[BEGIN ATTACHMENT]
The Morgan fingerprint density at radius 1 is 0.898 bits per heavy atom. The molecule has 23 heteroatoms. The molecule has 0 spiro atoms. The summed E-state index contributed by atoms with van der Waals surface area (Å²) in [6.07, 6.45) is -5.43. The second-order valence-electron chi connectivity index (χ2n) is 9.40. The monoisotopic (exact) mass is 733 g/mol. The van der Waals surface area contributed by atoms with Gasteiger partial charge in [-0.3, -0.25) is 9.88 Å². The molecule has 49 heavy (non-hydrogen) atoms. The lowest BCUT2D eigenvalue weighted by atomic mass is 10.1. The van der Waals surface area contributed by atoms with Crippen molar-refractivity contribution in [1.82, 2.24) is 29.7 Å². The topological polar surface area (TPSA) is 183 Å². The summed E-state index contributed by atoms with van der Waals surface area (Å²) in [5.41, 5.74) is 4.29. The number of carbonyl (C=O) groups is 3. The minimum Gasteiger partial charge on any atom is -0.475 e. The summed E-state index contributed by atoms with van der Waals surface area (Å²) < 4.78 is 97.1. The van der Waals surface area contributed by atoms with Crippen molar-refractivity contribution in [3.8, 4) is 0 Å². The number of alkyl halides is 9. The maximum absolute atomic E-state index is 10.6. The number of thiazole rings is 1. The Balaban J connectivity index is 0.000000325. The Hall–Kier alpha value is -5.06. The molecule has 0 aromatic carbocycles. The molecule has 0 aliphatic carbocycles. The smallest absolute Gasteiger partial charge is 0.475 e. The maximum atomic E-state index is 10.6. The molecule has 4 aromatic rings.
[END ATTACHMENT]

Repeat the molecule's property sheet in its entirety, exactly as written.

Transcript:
The Morgan fingerprint density at radius 1 is 0.898 bits per heavy atom. The molecule has 23 heteroatoms. The molecule has 0 spiro atoms. The summed E-state index contributed by atoms with van der Waals surface area (Å²) in [6.07, 6.45) is -5.43. The second-order valence-electron chi connectivity index (χ2n) is 9.40. The monoisotopic (exact) mass is 733 g/mol. The van der Waals surface area contributed by atoms with Gasteiger partial charge in [-0.3, -0.25) is 9.88 Å². The molecule has 49 heavy (non-hydrogen) atoms. The lowest BCUT2D eigenvalue weighted by atomic mass is 10.1. The van der Waals surface area contributed by atoms with Crippen molar-refractivity contribution in [1.82, 2.24) is 29.7 Å². The topological polar surface area (TPSA) is 183 Å². The summed E-state index contributed by atoms with van der Waals surface area (Å²) in [5.41, 5.74) is 4.29. The number of carbonyl (C=O) groups is 3. The minimum Gasteiger partial charge on any atom is -0.475 e. The summed E-state index contributed by atoms with van der Waals surface area (Å²) < 4.78 is 97.1. The van der Waals surface area contributed by atoms with Crippen molar-refractivity contribution in [3.8, 4) is 0 Å². The number of alkyl halides is 9. The maximum absolute atomic E-state index is 10.6. The number of thiazole rings is 1. The Balaban J connectivity index is 0.000000325. The Hall–Kier alpha value is -5.06. The molecule has 0 aromatic carbocycles. The molecule has 0 aliphatic carbocycles. The smallest absolute Gasteiger partial charge is 0.475 e. The maximum atomic E-state index is 10.6. The molecule has 4 aromatic rings.